That’s the big statistic: According to the National Commission on Teaching and America’s Future, 50 percent of new teachers in the United States will leave the teaching profession within their first five years.
People like to quote such numbers, I’ve found, and you’ve probably heard it before too. Mostly people who aren’t teachers themselves. Usually people without a solution: complainers, finger-pointers, fire-and-brimstone-invokers who aren’t big fans of our public education system. Or media outlets who like to fan the flames.
But today I quoted that statistic to my principal, when I handed in my intent form for next year. Fifty percent of new teachers leave the profession within five years.
I don’t want to be one of them.
The federal government has invested in my efforts to stay the course; the scholarship that paid for my master’s degree required me to teach students with low-incidence disabilities for two years in exchange for every year that I received funding.
The thought of leaving my students forms an immediate lump in my throat. Not only because I’d miss them, because of course I will, but because there are kids of all ages in need everywhere and I’ve found love in every school I’ve worked. No one kid can replace another student in your heart, but the voids caused by their absence in your life don’t stay empty for long. Kids also come and go in ways over which you have no control: They age up or their family moves away . . . we go in and out of each others’ lives.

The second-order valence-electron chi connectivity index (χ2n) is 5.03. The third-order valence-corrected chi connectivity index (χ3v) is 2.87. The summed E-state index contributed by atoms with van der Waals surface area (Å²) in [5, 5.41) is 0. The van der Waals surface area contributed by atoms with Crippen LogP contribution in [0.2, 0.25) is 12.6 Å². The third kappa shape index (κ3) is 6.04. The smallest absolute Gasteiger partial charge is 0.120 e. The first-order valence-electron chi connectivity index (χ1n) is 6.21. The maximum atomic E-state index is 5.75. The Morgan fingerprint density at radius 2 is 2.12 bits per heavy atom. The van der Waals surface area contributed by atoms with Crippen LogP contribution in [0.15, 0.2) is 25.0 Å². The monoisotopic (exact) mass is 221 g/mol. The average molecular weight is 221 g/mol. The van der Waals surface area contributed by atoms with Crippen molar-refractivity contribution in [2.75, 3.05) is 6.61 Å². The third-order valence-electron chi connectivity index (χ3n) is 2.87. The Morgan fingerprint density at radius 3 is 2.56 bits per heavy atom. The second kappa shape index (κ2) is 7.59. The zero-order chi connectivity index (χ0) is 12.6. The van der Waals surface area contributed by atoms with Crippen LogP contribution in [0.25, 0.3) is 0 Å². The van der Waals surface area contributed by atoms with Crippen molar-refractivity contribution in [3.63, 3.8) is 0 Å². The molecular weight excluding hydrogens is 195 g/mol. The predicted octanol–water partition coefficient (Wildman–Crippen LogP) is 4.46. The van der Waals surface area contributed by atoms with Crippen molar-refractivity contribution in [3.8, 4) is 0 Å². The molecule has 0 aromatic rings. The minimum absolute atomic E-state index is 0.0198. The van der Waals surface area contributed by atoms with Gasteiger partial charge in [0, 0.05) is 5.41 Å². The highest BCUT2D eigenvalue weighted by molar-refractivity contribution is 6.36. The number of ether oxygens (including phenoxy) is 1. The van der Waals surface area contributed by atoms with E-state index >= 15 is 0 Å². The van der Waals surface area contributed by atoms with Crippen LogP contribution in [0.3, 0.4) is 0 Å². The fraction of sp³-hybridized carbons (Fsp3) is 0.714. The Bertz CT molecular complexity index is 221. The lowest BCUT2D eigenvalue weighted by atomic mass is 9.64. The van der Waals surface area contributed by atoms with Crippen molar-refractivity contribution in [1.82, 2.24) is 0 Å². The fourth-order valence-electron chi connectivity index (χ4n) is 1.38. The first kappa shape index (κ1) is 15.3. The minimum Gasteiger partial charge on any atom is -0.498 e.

I think the lump I have when I think of leaving my students is actually about a less endearing thought of mine—that is, can the next teacher meet their needs like I do?
That isn’t the nicest thought, I know. There are many great teachers out there. You guys are everywhere; I meet you all over my county and on the street and through this blog. But there isn’t a line curling around the block of people who want to do my job, and the scarcity of competition combined with the urgency of the demand can create situations in which quality and accountability are undervalued.
I’ve discovered things about myself, though, that play into my recent decision as well. I’ve discovered the importance of having a team to work with, colleagues who support you and from whom you can learn and grow. I want that. I’ve discovered that schools have atmospheres and moods and tones, and that they can change. I want one that is positive, dynamic, and inclusive for both students and staff. I’ve discovered that your entire classroom can be outfitted by the trendiest educational superstore . . . and there can still be something missing.
I want to be among the other 50 percent, or the even smaller percentage of special education teachers, for whom classroom teaching is more than a career pit-stop.
That is why I won’t return to my school next year. Because I’ve learned that if I’m going to make it another year as a teacher, I need to find a place where I can teach kids with cognitive disabilities and be fed and supported and nurtured as an educator at the same time. I’m ready and I was very grateful for my principal’s earnest support when I told him I’m looking for a change.
What direction do I take next? You tell me! What have you discovered about the schools where you can defy the statistics?
Ingersoll, R.M., Teacher Turnover and Teacher Shortages: An Organizational Analysis, American Educational Research Journal 38, no. 3, 499-534, 2001.